That time of the day when everyone sits down together joyously eating the most important meal of the day. Food lovingly made and happily eaten. Everyone conversing and joking together. Hah! Anyone looking at this picture from one of my children’s homework books might notice something quite odd but familiar about it. Yes. Mammy standing and beaming in the background, clutching her third coffee of the day while everyone else eats. I am running a mental list through her head. Kids’ hair brushed? Check. Healthy/delicious/whatever the hell they will eat lunches packed? Check. Pencil cases in? Check. Daddy has his phone just in case the school someday decide to call him in an emergency? (Though they never, ever do) Check. Now time to get myself sorted with five minutes left before I have to leave the house. Ah, breakfast, as I know it.
Once upon a time, I lived in Sicily (the pre-kids days of lounging around without plans or lists) and had the good luck and pleasure to have a wonderful landlady named Rosa who was a formidable cook. When I moved into her basement apartment, she thought (very sweetly) that I would clean and dust for the poor Irish man living on his own in her top apartment. Bless. I didn’t clean for him but we ate a lot of good food together and 12 years later we have three children and a home together. Yep, I went to Sicily and came back with a Kilkenny man!
I may not have cleaned or dusted much while in Sicily but boy did I eat. We were kindly invited to share Mama Rosa’s big family table for meals, particularly on big Saint’s Feast Days and times like Pasqua and Pasquetta, a 3 day Easter celebration. In her holiday house in campagne, we kicked back with barbecues of fish and meat, simple salads, her own tomatoes, sun-dried, sizzled and shriveled from the hot Sicilian sun, roasted artichokes and wild fennel her husband had just moments earlier hopped a neighbour’s wall to pluck for his homemade salciccia. And sugo. We ate lots of good sugo.
Everyone cooking and setting the table together, pouring wine, fetching water. A joint effort. I loved to watch Rosa nip out to her wild garden which loped at a slope on a hillside and pluck fresh basil and rosemary or whatever was at hand for one of her dishes. And then she would shout “A Tavola” when she was ready to eat. And come to the table we did. Whether indoors or outdoors, a big celebratory meal or a simple meal of pizza, everyone sat and ate together, with Mama Rosa seated at the top of the table. Not standing and serving. Because at Mama Rosa’s table Mama Rosa always sat and ate. We served ourselves or each other but Rosa’s cooking time and expertise were acknowledged and appreciated and she too appreciated her cooking in all its gorgeous glory. None of this “Oh, I’ll just hang back while you all eat and I’ll nibble on the leftovers” lark!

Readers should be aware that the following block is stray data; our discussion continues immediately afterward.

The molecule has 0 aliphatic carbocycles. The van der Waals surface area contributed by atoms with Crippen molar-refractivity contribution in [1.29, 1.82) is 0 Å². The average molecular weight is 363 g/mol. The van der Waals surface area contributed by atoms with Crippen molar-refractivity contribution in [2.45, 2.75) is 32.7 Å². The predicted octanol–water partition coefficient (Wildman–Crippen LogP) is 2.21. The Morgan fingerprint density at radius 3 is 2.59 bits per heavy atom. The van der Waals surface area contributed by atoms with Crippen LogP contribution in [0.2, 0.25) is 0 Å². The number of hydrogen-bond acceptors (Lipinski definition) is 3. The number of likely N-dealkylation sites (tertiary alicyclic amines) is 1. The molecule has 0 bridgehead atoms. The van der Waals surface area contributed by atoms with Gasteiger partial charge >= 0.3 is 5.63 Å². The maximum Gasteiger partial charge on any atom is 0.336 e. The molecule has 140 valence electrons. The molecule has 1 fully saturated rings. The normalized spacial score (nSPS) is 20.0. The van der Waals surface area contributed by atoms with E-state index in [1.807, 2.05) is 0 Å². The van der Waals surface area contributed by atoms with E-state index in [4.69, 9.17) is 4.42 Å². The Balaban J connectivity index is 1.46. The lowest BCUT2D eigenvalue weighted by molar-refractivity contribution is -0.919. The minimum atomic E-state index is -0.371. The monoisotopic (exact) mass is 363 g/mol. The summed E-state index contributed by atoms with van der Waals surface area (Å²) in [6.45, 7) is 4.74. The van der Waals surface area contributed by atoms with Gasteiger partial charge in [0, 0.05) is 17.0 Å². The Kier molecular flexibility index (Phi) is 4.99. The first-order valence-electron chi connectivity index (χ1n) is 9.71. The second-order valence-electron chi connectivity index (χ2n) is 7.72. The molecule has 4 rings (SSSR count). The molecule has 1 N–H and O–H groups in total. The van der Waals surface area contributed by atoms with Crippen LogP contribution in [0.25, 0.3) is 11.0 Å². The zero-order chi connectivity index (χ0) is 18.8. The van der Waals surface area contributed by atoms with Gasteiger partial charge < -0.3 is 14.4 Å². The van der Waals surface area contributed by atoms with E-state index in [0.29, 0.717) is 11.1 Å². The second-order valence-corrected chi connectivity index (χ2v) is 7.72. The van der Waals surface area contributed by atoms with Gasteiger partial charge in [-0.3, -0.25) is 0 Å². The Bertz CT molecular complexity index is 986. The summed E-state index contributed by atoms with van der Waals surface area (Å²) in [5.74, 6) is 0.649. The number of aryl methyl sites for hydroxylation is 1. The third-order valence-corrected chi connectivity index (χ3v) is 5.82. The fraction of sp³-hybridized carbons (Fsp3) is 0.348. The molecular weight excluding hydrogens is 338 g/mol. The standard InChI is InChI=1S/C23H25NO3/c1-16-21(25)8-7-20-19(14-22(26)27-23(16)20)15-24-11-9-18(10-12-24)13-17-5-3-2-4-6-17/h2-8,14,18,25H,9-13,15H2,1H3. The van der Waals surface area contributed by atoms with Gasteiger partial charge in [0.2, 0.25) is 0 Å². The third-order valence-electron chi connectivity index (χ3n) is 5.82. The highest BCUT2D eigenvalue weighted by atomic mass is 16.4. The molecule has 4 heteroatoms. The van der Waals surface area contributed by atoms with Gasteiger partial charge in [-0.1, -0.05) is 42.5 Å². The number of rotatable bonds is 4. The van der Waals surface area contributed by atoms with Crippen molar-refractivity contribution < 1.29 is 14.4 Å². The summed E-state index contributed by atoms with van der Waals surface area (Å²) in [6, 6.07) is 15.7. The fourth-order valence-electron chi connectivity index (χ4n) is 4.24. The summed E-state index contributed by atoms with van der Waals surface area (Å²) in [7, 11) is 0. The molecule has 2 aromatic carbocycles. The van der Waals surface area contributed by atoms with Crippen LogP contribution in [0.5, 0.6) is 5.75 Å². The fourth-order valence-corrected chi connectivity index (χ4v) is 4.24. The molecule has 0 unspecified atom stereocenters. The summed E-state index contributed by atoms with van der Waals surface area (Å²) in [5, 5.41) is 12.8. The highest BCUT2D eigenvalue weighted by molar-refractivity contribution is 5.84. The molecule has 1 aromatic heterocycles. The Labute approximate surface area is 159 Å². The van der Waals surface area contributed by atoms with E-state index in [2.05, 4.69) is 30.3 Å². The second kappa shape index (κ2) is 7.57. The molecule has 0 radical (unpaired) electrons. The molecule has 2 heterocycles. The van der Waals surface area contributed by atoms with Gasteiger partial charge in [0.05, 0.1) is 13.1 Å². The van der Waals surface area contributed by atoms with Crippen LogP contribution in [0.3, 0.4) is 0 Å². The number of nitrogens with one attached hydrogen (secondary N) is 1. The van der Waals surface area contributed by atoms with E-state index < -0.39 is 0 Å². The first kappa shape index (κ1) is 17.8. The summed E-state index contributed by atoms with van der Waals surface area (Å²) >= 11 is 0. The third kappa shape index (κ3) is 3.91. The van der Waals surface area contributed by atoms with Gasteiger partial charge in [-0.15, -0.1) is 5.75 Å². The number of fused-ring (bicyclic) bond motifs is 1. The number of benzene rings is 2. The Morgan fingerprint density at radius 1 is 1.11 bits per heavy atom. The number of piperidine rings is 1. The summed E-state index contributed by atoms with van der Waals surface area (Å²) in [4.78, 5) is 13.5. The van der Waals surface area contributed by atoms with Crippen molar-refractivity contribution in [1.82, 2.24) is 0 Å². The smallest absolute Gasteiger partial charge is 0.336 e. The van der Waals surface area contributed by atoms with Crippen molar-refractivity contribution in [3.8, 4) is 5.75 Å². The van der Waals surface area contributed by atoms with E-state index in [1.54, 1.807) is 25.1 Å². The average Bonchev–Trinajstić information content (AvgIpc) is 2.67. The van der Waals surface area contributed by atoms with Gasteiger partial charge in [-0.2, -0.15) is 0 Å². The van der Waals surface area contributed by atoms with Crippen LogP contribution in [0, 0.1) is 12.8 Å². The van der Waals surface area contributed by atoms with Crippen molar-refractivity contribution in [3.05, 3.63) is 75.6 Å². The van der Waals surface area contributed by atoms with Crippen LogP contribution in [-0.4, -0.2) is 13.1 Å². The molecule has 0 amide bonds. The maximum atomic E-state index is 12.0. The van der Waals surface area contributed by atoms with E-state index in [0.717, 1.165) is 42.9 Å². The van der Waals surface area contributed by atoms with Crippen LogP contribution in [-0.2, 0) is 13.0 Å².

The family that eats together stays together. Or at least they argue and find out what’s happening with each other. I’ll never forget the look of puzzlement on one of our au pair’s faces when I told her I wouldn’t be staying for lunch, that I would grab something on my way back to work, as she was happily setting the table for lunch one day. The puzzlement of “But why not”? “Why the rush”? It was one of the great pleasures of her day having her family return to the family home to sit and eat lunch together.
And it is a puzzlement to me too.
In between weekend activities and a busy work week, we manage maybe two family meals a week. But why not breakfast every day? Surely there is time for breakfast together? Or is this just too unrealistic? And if it is, then maybe that’s just a bit not ok. And that is why Mama beaming in the picture (or maybe looking a little bit morose now that I look at her a bit more) has me wondering. Why am I this Mammy? Why don’t I sit? In between the ponytail tying and lunch packing, surely there is time. And so to this Mammy, to me, and to all the Mammies who are too busy to sit with their families, “A tavola”!